Louisa showed sympathy to her brother. She cared for him. She was also based on the book that she had to do what is right. Tom is Louisa’s brother. He is so fed up with his father’s strictness and repetition, revolts towards him and leaves home to work in Mr. Bounderby’s bank. Tom, now out from underneath his father’s wing, he begins to drink and gamble heavily. Eventually, to get out of a deep playing debt, he robs a bank and is forced to flee the area. When Bitzer realizes that Tom has robbed the bank and catches him, Mr. Gradgrind begs him to let Tom go, reminding him of all of the tough work that was put on him while at the school. Ironically Bitzer, using the tools of factuality that he had realized in Gradgrinds school, replies that the faculty was paid for, however it is now over and he owes nothing more. It is ironic how at a time of need, Gradgrind’s educational theory has backfired in his face. Louisa’s confusion is a result of Mr. Gradgrind’s principles. Is it morally right that Louisa has to go through this? Is it morally right the son of a supposedly factual person robs a bank? Is it morally right to assist his son get away with it? Sissy Jupe has an opposite ideology from Mr. Gradgrind.Sissy Jupe, the daughter of a circus man, was taken in via the Gradgrinds to stay in their home.
She is representative of the circus human beings with her innocence and free-will, qualities which are missing in the lives of the humans around her. Just with the aid of her presence, her goodness rubs off on the human beings around her, although it is too late for most of them. Even after several attempts to force utilitarianism into her through Mr. Gradgrind and his school, she is nonetheless the fun-loving woman that she continually used to be because she grew up living with normal humans who notion for themselves and cherished each other. She influenced these traits on the youngest Gradgrind daughter Jane, who led a whole lot more exciting and fulfilling lifestyles than her older sister Louisa because of those influences. Jane is no longer spoken of much till the quiet of the book but I like the way Dickens confirmed the outcomes of the utilitarian lifestyle as adversarial to the non-utilitarian lifestyle. The utilitarians finally ended with a superb downfall because their narrow-minds may want to now not endure the pressures that existence can impose on oneself. The people that did not fall sufferer to the utilitarian trap had been in a position to live their lives fortunately and freely, capable to love, laugh, and use their imagination; which is the way existence ought to be lived. Sissy was a way of depicting how life can be much simpler, and enjoyable without utilitarianism. To summarize, Charles Dickens has vividly made his point in telling his readers how utilitarianism has failed. Including his children, his own principles have backfired at himself. He had to learn his lesson the hard way. The same procedure may be followed in analyzing Gradgrind’s development.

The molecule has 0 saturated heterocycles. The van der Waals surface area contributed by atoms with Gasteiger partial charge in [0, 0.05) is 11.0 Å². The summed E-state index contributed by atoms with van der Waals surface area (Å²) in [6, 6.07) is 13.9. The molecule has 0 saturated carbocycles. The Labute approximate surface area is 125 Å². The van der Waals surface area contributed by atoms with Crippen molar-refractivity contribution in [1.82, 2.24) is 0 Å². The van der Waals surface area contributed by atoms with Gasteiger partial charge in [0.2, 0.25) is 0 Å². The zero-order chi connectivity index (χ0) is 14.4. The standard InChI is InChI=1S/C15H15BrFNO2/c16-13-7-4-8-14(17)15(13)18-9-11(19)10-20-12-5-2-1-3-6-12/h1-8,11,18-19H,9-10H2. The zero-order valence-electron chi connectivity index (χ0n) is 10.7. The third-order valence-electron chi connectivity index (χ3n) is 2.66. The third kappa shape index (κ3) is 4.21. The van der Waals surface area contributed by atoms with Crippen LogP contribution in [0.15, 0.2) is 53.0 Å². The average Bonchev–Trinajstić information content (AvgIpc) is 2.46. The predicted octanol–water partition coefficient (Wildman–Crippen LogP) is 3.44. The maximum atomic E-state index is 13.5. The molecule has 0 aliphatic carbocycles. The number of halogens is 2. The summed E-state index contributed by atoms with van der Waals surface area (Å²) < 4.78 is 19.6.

Although the sponsor of a method of education which seeks to impose a statistical formula on everything, he is early in the book spoken of as an affectionate father and a kind man, and he is surprised by Louisa’s dispassionate acceptance of Bounderby’s proposal. The obsessed man is shown to possess qualities that make a reversal in his character possible. It was tragic. Having a set of values which guide our conduct is important. We must be answerable to certain standards of behavior, and our movements must be able to be criticized as right or wrong, good or bad. For some people, their values or beliefs are held strongly sufficient to justify sure actions, which include killing others in the identity of their beliefs. Human beings impose values on actions or decisions. Because human beings are additionally sensible beings, it is realistic to anticipate that we can justify the value-set we adhere to, by imparting reasons. Whether utilitarianism is right or wrong is a question one answers based on personal values and beliefs. So, based on Mr. Gradgrind’s attempted failure, is utilitarianism morally right?!